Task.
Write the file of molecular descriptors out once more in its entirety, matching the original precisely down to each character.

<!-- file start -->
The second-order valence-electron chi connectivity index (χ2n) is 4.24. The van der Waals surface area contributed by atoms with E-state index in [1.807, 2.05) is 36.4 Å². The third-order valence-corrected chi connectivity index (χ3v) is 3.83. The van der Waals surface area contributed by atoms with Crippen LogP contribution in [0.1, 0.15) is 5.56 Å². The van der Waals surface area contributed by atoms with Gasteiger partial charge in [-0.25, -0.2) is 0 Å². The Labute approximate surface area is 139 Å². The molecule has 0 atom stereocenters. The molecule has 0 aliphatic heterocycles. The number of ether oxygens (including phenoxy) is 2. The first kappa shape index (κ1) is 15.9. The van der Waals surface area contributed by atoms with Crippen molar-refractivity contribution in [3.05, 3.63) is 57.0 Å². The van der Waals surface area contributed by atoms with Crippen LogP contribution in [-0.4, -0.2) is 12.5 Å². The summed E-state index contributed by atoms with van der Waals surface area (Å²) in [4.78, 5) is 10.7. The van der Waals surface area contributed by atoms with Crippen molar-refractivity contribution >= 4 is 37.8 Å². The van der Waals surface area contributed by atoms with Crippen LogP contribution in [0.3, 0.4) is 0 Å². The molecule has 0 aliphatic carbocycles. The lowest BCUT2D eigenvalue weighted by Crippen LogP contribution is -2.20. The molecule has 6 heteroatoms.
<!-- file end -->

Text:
The second-order valence-electron chi connectivity index (χ2n) is 4.24. The van der Waals surface area contributed by atoms with E-state index in [1.807, 2.05) is 36.4 Å². The third-order valence-corrected chi connectivity index (χ3v) is 3.83. The van der Waals surface area contributed by atoms with Crippen LogP contribution in [0.1, 0.15) is 5.56 Å². The van der Waals surface area contributed by atoms with Gasteiger partial charge in [-0.25, -0.2) is 0 Å². The Labute approximate surface area is 139 Å². The molecule has 0 atom stereocenters. The molecule has 0 aliphatic heterocycles. The number of ether oxygens (including phenoxy) is 2. The first kappa shape index (κ1) is 15.9. The van der Waals surface area contributed by atoms with Crippen molar-refractivity contribution in [3.05, 3.63) is 57.0 Å². The van der Waals surface area contributed by atoms with Crippen LogP contribution in [-0.4, -0.2) is 12.5 Å². The summed E-state index contributed by atoms with van der Waals surface area (Å²) in [4.78, 5) is 10.7. The van der Waals surface area contributed by atoms with Crippen molar-refractivity contribution >= 4 is 37.8 Å². The van der Waals surface area contributed by atoms with Crippen LogP contribution in [0.3, 0.4) is 0 Å². The molecule has 0 aliphatic carbocycles. The lowest BCUT2D eigenvalue weighted by Crippen LogP contribution is -2.20. The molecule has 6 heteroatoms.